How A Game Of Catch With A Poodle Changed How We Think Of Colour Blindness

How A Game Of Catch With A Poodle Changed How We Think Of Colour Blindness

One fateful day in the 1980s, Jay Neitz was playing catch with his teacup Poodle Retina." As he was watching his dog run back and forth, Jay noticed that Retina had trouble seeing his orange ball whenever it landed on the grass. Even though Jay Neitz and his wife Maureen could easily spot the ball, Retina just passed it by.

Thus began the Neitzs' quest to better understand the nature of dog vision. Luckily for them, Jay and Maureen were both biochemistry PhD candidates in UC Santa Barbara at the time. This made it possible for the couple to book a lab appointment at the university and devise a professional study.

For this study, Jay made a series of different coloured panels that he projected onto a screen. Jay and Maureen trained Retina and two Italian Greyhounds to touch the screen whenever they noticed the colour changed. When a dog correctly identified a shift in colour, Jay gave him/her a treat.

Maureen said it took around six months to train all of the dogs to do the tests properly. At first, Jay and Maureen used peanut butter to help the dogs understand when to place their nose on the screen. Once the dogs got the hang of it, Jay removed the peanut butter from the test.
After months of research, Jay and Maureen compiled their data and published the essay "Colour vision in the dog." This article was first published in 1989 in the journal Visual Neuroscience. Contrary to popular opinion, this article argued that dogs' vision is more like a colourblind person rather than white-black vision.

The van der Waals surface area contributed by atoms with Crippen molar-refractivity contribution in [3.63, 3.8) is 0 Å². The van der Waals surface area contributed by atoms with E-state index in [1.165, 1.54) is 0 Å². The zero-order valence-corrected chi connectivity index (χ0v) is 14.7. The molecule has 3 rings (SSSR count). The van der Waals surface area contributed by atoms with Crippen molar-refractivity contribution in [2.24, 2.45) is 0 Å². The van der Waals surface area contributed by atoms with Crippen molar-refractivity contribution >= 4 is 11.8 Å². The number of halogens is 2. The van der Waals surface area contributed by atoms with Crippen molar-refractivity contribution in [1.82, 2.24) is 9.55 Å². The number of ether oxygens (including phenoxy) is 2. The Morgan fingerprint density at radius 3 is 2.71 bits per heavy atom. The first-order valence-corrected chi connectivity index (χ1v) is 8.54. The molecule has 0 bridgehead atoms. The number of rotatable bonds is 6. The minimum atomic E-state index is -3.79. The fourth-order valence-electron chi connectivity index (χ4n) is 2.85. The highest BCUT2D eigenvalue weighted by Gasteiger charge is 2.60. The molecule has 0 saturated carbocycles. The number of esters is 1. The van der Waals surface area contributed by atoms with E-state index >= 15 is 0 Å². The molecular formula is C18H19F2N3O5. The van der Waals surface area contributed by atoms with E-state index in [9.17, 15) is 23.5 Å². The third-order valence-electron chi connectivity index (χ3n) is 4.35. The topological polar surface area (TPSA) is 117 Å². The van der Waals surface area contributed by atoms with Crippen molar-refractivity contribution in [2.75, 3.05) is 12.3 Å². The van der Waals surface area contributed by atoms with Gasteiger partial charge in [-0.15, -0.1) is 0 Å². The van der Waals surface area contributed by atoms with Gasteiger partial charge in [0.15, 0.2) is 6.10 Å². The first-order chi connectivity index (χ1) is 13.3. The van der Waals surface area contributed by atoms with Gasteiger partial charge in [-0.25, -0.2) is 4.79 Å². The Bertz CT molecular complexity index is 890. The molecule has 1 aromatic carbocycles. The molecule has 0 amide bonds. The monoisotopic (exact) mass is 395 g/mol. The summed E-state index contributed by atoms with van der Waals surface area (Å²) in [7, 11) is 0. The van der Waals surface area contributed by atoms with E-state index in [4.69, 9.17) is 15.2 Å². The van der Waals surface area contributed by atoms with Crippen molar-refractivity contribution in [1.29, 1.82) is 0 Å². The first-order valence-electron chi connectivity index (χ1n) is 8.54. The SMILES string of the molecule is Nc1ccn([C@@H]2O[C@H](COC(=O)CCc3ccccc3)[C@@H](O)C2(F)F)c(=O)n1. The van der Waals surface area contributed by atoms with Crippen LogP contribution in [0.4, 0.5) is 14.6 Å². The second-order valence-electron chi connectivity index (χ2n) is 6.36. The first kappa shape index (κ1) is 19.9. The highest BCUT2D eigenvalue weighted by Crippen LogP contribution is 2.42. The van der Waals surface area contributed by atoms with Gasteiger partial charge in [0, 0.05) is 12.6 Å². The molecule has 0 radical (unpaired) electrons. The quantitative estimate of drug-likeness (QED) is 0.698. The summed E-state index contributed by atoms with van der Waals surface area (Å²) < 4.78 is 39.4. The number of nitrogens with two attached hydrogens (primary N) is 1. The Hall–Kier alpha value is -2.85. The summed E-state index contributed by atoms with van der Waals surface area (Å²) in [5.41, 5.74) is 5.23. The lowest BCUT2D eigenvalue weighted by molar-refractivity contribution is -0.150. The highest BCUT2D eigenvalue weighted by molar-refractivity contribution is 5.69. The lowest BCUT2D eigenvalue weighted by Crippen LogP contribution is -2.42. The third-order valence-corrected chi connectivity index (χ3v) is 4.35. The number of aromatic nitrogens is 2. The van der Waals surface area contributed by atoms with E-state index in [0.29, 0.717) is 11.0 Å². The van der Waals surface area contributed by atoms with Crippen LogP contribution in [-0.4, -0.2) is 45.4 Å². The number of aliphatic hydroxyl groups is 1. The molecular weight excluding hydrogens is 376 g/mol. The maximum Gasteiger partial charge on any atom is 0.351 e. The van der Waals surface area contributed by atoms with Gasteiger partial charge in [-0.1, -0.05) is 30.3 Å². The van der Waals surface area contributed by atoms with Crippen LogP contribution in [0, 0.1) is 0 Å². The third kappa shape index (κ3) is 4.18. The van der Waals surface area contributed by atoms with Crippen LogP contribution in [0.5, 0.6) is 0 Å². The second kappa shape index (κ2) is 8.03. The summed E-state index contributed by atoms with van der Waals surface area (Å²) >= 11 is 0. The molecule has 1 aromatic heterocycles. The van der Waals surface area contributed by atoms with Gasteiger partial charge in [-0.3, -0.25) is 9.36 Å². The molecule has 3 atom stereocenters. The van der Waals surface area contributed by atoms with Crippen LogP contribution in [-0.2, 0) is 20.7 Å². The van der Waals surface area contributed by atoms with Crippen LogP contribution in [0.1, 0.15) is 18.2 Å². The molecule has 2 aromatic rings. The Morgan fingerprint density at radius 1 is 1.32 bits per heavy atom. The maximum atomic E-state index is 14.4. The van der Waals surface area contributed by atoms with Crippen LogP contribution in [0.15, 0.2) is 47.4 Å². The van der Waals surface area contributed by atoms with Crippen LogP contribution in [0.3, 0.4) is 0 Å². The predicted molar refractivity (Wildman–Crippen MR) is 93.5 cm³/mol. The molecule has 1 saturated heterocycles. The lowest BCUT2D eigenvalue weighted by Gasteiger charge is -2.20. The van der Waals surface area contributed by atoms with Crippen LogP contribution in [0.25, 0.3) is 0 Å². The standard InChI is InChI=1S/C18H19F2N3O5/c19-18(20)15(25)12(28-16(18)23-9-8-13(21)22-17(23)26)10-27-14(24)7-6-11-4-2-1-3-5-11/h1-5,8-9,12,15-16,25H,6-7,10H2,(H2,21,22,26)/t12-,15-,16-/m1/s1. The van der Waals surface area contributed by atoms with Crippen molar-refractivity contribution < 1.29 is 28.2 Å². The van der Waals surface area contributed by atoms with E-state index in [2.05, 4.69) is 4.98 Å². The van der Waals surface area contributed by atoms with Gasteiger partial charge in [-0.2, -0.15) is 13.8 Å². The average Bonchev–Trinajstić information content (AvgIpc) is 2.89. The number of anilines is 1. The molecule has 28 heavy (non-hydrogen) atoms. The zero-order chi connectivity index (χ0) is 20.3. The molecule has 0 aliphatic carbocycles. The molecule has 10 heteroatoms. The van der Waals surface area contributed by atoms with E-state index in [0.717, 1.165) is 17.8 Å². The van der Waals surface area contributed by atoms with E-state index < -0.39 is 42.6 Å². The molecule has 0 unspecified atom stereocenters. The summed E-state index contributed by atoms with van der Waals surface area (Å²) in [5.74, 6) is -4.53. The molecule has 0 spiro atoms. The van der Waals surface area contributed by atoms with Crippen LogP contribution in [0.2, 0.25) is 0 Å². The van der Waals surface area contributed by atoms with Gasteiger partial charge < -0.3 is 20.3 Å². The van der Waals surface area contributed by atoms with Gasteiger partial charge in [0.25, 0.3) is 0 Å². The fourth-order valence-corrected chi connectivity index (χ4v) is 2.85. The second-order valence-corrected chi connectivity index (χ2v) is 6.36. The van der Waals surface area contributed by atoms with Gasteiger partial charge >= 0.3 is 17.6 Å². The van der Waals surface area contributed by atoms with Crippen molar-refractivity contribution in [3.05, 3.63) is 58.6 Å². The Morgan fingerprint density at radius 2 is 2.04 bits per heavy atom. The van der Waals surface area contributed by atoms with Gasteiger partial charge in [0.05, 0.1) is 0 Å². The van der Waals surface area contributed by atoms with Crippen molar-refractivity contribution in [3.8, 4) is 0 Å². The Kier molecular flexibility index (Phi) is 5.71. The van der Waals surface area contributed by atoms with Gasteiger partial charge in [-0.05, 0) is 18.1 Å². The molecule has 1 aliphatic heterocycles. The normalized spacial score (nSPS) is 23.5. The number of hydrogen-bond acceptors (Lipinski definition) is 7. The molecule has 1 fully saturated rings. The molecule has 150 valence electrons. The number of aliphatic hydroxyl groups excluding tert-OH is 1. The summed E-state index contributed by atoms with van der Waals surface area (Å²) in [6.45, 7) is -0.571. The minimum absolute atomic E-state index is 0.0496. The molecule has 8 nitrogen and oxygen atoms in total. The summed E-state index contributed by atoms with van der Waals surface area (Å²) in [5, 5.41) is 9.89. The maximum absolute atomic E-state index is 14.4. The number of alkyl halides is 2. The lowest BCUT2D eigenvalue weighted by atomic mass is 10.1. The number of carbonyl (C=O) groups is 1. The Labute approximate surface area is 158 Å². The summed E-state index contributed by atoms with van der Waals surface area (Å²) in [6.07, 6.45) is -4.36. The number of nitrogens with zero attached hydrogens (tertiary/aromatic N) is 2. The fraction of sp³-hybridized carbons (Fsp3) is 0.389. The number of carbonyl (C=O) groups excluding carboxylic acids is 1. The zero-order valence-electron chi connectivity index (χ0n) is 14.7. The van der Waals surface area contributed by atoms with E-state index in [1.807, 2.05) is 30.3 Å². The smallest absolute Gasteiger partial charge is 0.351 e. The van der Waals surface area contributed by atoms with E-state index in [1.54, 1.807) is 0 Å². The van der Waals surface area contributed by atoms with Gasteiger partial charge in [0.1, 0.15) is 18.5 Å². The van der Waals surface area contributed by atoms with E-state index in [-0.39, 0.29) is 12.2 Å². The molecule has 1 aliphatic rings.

Right after this article was released, dozens of companies and government agencies started contacting Jay and Maureen. The most prominent phone call Jay ever received was from the U.S. Army. Generals in the U.S. Army wanted to know whether or not they could give dogs infrared vision goggles to distinguish bombs in enemy territory.

Jay Neitz told reporters that the most important finding in this 1989 paper was that colour vision is much more complex than previously known, both in animals and in humans." He went on to theorize that humans must have evolved the ability to distinguish colours in the past to better pick out high-calorie foods.

Ever since that first study, Jay and Maureen have been hard at work developing gene therapies for colour blindness. Today, the couple works at the University of Washington's ophthalmology department.

Instead of researching dogs, Maureen says she's much more interested in male squirrel monkeys nowadays. The main reason both Maureen and Jay are looking into these animals is because male squirrel monkeys can only see blue and yellow.

Jay also upgraded the colour testing system they use on animals. This new test is based on the standardized Cambridge colour test and uses a total of 16 colours.

In 2009, these researchers made headlines after they successfully cured colour blindness in male squirrel monkeys using a human gene. There's great hope that this gene therapy technique might be duplicated in humans in the near future.

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